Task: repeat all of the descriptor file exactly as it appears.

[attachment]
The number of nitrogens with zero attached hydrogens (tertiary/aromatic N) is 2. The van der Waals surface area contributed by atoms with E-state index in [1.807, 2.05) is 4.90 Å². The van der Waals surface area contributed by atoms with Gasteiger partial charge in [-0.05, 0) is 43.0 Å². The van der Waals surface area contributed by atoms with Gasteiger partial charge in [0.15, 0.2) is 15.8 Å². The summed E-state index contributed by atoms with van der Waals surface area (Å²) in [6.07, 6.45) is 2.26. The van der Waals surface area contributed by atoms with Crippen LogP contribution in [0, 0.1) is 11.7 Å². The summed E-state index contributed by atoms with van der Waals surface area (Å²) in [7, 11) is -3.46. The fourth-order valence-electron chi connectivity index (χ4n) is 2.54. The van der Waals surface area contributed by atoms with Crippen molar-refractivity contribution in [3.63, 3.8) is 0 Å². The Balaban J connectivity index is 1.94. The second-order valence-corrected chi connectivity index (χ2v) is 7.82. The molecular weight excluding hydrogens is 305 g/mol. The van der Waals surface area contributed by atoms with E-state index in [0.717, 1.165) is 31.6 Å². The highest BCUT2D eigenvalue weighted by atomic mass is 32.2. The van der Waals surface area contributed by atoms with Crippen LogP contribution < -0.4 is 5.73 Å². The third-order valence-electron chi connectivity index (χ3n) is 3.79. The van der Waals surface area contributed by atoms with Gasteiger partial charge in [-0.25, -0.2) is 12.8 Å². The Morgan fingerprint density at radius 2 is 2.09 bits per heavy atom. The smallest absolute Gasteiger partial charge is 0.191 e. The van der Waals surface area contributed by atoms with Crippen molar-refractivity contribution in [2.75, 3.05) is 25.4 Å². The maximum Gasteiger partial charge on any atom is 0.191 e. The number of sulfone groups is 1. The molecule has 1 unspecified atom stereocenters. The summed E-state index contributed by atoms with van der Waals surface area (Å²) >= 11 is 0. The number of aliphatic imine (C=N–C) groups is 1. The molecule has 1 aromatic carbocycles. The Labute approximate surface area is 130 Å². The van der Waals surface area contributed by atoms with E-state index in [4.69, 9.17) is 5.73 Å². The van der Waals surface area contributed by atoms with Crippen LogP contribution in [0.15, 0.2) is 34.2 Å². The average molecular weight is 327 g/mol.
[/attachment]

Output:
The number of nitrogens with zero attached hydrogens (tertiary/aromatic N) is 2. The van der Waals surface area contributed by atoms with E-state index in [1.807, 2.05) is 4.90 Å². The van der Waals surface area contributed by atoms with Gasteiger partial charge in [-0.05, 0) is 43.0 Å². The van der Waals surface area contributed by atoms with Gasteiger partial charge in [0.15, 0.2) is 15.8 Å². The summed E-state index contributed by atoms with van der Waals surface area (Å²) in [6.07, 6.45) is 2.26. The van der Waals surface area contributed by atoms with Crippen LogP contribution in [0, 0.1) is 11.7 Å². The summed E-state index contributed by atoms with van der Waals surface area (Å²) in [7, 11) is -3.46. The fourth-order valence-electron chi connectivity index (χ4n) is 2.54. The van der Waals surface area contributed by atoms with Crippen molar-refractivity contribution in [3.63, 3.8) is 0 Å². The Balaban J connectivity index is 1.94. The second-order valence-corrected chi connectivity index (χ2v) is 7.82. The molecular weight excluding hydrogens is 305 g/mol. The van der Waals surface area contributed by atoms with E-state index in [0.717, 1.165) is 31.6 Å². The highest BCUT2D eigenvalue weighted by atomic mass is 32.2. The van der Waals surface area contributed by atoms with Crippen LogP contribution < -0.4 is 5.73 Å². The third-order valence-electron chi connectivity index (χ3n) is 3.79. The van der Waals surface area contributed by atoms with Gasteiger partial charge in [-0.25, -0.2) is 12.8 Å². The Morgan fingerprint density at radius 2 is 2.09 bits per heavy atom. The smallest absolute Gasteiger partial charge is 0.191 e. The van der Waals surface area contributed by atoms with Crippen molar-refractivity contribution in [2.75, 3.05) is 25.4 Å². The maximum Gasteiger partial charge on any atom is 0.191 e. The number of sulfone groups is 1. The molecule has 1 unspecified atom stereocenters. The summed E-state index contributed by atoms with van der Waals surface area (Å²) >= 11 is 0. The number of aliphatic imine (C=N–C) groups is 1. The molecule has 1 aromatic carbocycles. The Labute approximate surface area is 130 Å². The van der Waals surface area contributed by atoms with E-state index in [4.69, 9.17) is 5.73 Å². The van der Waals surface area contributed by atoms with Crippen LogP contribution in [0.15, 0.2) is 34.2 Å². The average molecular weight is 327 g/mol.